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Tips for Special Aluminum TIG Welding Situations

TIG welding is an ideal welding process for aluminum since you have so much control over the heat and metal filler application. You can take your time or crank it up as needed without warping the aluminum or piling on unnecessary metal.

The basics of welding aluminum with TIG are pretty well-known, such as cleaning your work piece and watching your amperage. However, some TIG welding situations are unusual or particularly demanding for welders, especially with aluminum. Here are some pointers on how to adapt to particularly challenging aluminum TIG welding situations:

What Kind of Aluminum is It?

When you don’t know what kind of aluminum you’re working on, you’ll need to do some research and test welds in order to figure out if the aluminum pieces can be joined together in the first place. This is a good reason to keep scrap metal around for tests. If possible, do some practice welds with scrap metal and a part of your work piece that will be easy to grind. Let it cool and then see if you can break it off easily.

If you can’t figure out what kind of aluminum it is or how to join it together with a lasting weld, you may need to consider other ways to join it together, especially if someone’s safety will be at stake.

You’ll have a bunch of questions to consider as you perform these tests: Will the weld joint crack later? Will the aluminum work pieces get too soft if they’re heat treated? How do you know you’ll get enough penetration and fusion in the weld joint to make a strong enough weld?

Don’t Grind Aluminum Down Too Far

Getting your aluminum clean is good, but don’t distort the metal or make it weaker by cleaning it too much. Sometimes the practical use and strength of the metal is more important than getting every last bit of paint cleaned off. Grinders can do a number on your metal work pieces if you’re not careful.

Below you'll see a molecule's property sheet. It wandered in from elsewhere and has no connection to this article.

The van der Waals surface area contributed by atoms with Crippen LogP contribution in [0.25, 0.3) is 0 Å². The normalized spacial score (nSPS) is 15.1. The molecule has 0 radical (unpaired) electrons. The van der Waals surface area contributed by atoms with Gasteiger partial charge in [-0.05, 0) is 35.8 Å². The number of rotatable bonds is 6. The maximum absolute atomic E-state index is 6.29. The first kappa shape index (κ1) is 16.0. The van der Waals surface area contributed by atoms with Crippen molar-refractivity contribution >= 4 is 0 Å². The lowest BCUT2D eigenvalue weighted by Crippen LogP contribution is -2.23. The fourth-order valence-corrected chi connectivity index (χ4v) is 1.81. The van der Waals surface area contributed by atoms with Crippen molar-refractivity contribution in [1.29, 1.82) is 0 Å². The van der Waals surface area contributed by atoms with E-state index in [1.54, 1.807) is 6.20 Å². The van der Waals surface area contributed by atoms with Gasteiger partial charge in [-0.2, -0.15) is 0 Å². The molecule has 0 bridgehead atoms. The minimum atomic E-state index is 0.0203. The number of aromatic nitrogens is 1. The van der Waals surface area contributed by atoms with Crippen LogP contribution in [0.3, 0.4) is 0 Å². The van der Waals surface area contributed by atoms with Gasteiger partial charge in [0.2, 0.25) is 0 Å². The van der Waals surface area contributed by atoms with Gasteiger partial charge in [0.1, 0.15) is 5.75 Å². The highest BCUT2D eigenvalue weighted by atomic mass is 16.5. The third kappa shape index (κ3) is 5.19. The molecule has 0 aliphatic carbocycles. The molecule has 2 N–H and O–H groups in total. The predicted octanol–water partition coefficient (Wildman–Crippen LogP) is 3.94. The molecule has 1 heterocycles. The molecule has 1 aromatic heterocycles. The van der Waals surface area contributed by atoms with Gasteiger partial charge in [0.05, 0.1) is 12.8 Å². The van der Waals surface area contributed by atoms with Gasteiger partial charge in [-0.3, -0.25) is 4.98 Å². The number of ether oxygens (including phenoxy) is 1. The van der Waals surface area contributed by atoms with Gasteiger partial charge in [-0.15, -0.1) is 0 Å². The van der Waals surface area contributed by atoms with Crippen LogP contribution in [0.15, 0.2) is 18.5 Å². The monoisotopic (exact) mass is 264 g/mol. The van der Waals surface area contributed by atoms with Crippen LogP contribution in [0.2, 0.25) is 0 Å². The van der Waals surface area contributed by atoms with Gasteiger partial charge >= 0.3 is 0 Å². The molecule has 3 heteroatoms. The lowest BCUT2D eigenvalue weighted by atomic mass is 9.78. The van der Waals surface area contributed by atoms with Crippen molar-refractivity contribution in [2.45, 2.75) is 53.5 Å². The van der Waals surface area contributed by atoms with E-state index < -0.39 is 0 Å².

Get a Good Ground

It’s common welding knowledge that you need a good ground in order to weld without your arc jumping and making all kinds of sparks and spatter. However, this is especially true for aluminum. Your arc will suffer if you don’t have a good ground, and it will wander all over the place, sometimes hurting the fusion of your weld.

Using a piece of scrap copper or higher quality grounding clamps will help you get a better ground when you weld and keep your arc tight and focused on your weld joint.

Don’t Let Your Tacks Get Too Big

A couple of solid tacks will help hold your work pieces together so that you can create a strong, tight weld, but blasting too much amperage into the joint will distort the metal.

For tacking aluminum, avoid adding too much filler to your tacks, if any filler metal at all. As you weld, keep an eye on your arc, as it may wander from one side to another. Good tacks and a focused arc will keep the metal from becoming distorted or out of position as you weld.

Know When to Lay Off the Heat

TIG welding isn’t all about heat and filler metal. Oftentimes you’ll need to slow down a little and work on refocusing your arc. Take your foot off the pedal if you can’t get both sides to melt evenly so that you can straighten things out. You want good fusion on both sides when you add the filler metal.

In addition, blasting too much heat may distort the metal and prevent the filler from melting down into the root so that it fuses together. Don’t just dump tons of filler metal on top of the weld joint. That’s a sure way to create a weak weld that will crack over time when it comes under pressure. In addition, too much heat will make the metal buckle and will weaken it.

Ed Cyzewski


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